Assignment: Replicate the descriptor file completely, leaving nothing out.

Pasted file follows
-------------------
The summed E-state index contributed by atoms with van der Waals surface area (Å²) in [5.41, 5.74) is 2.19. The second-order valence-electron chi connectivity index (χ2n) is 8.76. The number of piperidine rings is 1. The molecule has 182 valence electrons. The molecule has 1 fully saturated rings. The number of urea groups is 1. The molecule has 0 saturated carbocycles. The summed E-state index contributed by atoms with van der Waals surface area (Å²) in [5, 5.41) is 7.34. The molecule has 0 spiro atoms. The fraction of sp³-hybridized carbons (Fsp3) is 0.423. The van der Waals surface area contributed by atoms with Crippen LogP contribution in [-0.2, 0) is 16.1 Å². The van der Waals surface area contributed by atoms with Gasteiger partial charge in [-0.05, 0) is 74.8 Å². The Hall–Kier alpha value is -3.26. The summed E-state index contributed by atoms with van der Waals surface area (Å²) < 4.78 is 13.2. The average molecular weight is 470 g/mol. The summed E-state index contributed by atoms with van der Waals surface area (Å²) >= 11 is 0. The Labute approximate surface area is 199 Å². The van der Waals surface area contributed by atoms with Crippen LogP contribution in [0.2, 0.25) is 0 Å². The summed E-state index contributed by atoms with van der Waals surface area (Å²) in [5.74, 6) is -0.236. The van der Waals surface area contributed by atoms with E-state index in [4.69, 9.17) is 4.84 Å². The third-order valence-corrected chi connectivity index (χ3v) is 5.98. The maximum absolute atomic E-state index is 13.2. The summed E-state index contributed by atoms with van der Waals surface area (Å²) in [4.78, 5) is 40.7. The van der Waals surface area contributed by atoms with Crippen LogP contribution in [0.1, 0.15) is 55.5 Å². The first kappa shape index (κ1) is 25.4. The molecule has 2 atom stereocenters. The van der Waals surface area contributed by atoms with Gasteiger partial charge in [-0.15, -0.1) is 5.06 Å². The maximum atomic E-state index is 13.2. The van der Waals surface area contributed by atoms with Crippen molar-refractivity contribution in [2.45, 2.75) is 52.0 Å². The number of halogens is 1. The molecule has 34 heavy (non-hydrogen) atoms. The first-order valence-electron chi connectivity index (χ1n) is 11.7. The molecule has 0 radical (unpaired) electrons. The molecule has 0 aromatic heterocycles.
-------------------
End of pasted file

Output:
The summed E-state index contributed by atoms with van der Waals surface area (Å²) in [5.41, 5.74) is 2.19. The second-order valence-electron chi connectivity index (χ2n) is 8.76. The number of piperidine rings is 1. The molecule has 182 valence electrons. The molecule has 1 fully saturated rings. The number of urea groups is 1. The molecule has 0 saturated carbocycles. The summed E-state index contributed by atoms with van der Waals surface area (Å²) in [5, 5.41) is 7.34. The molecule has 0 spiro atoms. The fraction of sp³-hybridized carbons (Fsp3) is 0.423. The van der Waals surface area contributed by atoms with Crippen LogP contribution in [-0.2, 0) is 16.1 Å². The van der Waals surface area contributed by atoms with Gasteiger partial charge in [-0.05, 0) is 74.8 Å². The Hall–Kier alpha value is -3.26. The summed E-state index contributed by atoms with van der Waals surface area (Å²) < 4.78 is 13.2. The average molecular weight is 470 g/mol. The summed E-state index contributed by atoms with van der Waals surface area (Å²) >= 11 is 0. The Labute approximate surface area is 199 Å². The van der Waals surface area contributed by atoms with Crippen LogP contribution in [0.2, 0.25) is 0 Å². The summed E-state index contributed by atoms with van der Waals surface area (Å²) in [5.74, 6) is -0.236. The van der Waals surface area contributed by atoms with E-state index in [4.69, 9.17) is 4.84 Å². The third-order valence-corrected chi connectivity index (χ3v) is 5.98. The maximum absolute atomic E-state index is 13.2. The summed E-state index contributed by atoms with van der Waals surface area (Å²) in [4.78, 5) is 40.7. The van der Waals surface area contributed by atoms with Crippen LogP contribution in [0.1, 0.15) is 55.5 Å². The first kappa shape index (κ1) is 25.4. The molecule has 2 atom stereocenters. The van der Waals surface area contributed by atoms with Gasteiger partial charge in [-0.15, -0.1) is 5.06 Å². The maximum atomic E-state index is 13.2. The van der Waals surface area contributed by atoms with Crippen molar-refractivity contribution in [2.45, 2.75) is 52.0 Å². The number of halogens is 1. The molecule has 34 heavy (non-hydrogen) atoms. The first-order valence-electron chi connectivity index (χ1n) is 11.7. The molecule has 0 radical (unpaired) electrons. The molecule has 0 aromatic heterocycles.